蜕(Tui) is a Shanghai-based street photographer and one of the many contributors of the Chinese street photo blog Zaijietou (在街头 or ‘in the streets’). His work, shot exclusively on film, is strongly emotive and instinctive which result in arresting, haunting and moody images. Tui talks about his relationship with Shanghai and how the city has influenced his work, his dedication to film and his views on street photography in China.

A look at the talent behind (在街头)(中英文)

Zaijietou (在街头)or literally “on the street” is a street photography blog that is home to over 60 street photographers from all over China, largely concentrated in Shanghai. A coterie of unique perspectives and insights, Zaijietou is administered by Liu Miao (刘淼). Liu Miao shares the blog’s intentions and more (link here), and I feature voices of some talent street photographers (link here). Their collective work for Shanghai Photographers Night can be viewed here.

Interview with Ishi Mak on photographing Shanghai’s architectural heritage

Ishi Mak (麦宇斯) is a dedicated photographer of Shanghai’s architectural heritage with a style reminiscent of Japanese minimalism. Widely known on Flickr as シャッターBUG, he captures what remains of Shanghai’s vanishing heritage structures, showcasing their beauty and elegance as deserved. Ishi’s attention to the photographic process and reverence for his subject detail are reflected in his tightly edited and timeless work.

Interview with Jack Simon on street photography from San Francisco to Shanghai

Based outside of San Francisco, Jack Simon’s widely exhibited street photography is composed of wonderful juxtapositions of people and their surrounding elements.  Whether it is an intentional or coincidental (mis)alignment of light, shadows, reflections or movement, his work has the ability to tickle and perplex at the same time. Here, Jack shares his journey into street photography, shooting in the diverse neighborhoods of San Francisco and his impressions of his first visit to China.

Interview with Tan Tien Yun on capturing Shanghai’s rural face 

Tan Tien Yun (陈天昀) is an engineer by trade, a documentary photographer by curiosity, and a self described humanist by passion. By integrating with the people, culture and environment before lifting his camera, his works reflect in intimate detail the people’s emotional attachment and adaptations with their chaotic environment, the harsh reality of their way of life and the collective emotions of simply living. Currently, he is documenting the local rural folk as they try to adapting in the rapidly industrialising Minhang district in Shanghai.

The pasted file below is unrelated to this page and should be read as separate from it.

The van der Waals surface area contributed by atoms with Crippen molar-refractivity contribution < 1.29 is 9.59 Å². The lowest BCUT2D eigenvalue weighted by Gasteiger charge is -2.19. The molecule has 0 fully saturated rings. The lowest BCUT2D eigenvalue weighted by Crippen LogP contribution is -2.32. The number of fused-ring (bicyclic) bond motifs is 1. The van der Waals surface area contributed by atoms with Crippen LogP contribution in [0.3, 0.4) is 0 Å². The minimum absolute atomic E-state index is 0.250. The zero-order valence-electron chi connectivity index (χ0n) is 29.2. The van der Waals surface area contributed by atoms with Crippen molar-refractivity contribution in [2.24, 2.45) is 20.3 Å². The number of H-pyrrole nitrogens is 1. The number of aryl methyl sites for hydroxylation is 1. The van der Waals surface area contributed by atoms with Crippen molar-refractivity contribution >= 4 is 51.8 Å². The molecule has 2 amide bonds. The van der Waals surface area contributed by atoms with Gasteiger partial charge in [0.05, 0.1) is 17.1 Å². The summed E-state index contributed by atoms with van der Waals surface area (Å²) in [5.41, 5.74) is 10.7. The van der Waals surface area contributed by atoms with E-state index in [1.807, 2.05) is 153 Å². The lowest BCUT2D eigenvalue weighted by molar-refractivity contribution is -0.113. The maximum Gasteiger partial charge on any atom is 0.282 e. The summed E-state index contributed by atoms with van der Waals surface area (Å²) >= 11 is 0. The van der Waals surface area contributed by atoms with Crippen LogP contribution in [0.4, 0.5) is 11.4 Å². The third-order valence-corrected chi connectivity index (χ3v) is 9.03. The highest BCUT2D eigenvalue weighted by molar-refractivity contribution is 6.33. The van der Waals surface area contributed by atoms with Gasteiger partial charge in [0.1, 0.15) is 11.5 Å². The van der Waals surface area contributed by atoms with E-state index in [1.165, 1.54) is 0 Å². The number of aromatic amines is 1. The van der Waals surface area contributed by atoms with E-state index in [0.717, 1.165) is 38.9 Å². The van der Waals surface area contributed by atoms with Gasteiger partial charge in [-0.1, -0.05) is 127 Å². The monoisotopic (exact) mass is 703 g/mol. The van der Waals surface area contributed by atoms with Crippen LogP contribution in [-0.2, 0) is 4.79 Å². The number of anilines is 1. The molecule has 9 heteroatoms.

Interview with Anton Hazenwinkel on “Beijing Walks of Life”

Anton Hazewinkel’s dedication in depicting the wide spectrum of Beijing’s society is impressive. Be it the art collector next door, the punk rock band member or the frustrated unemployed, Hazewinkel portrays his subjects with great care and technique. He adopts various mediums which lends breadth and depth to the stories but it is his patience that illicits remarkable honesty from his subjects. Here, he shares with us about telling the tales of Beijing’s remarkable residents, his portraiture work and panoramic sweeps.

Interview with Yosuke Ishizuka (石塚洋介) on the act of photography

Yosuke IshizukaCaio Yosuke Ishizuka (石塚洋介) is a Japanese Ph.D candidate in Shanghai studying the role of photographers in advocating social movements across East Asia. He is also an editor for Taiwanese photography magazine, Voices of Photography. In addition to his academic and writing pursuits, Yosuke dabbles in street photography, yet seriously contemplating about the process and what he deems the “conflicting” relationship between photographer and subject. A very dedicated and thoughtful individual with plenty to share with our readers.  Website: Glances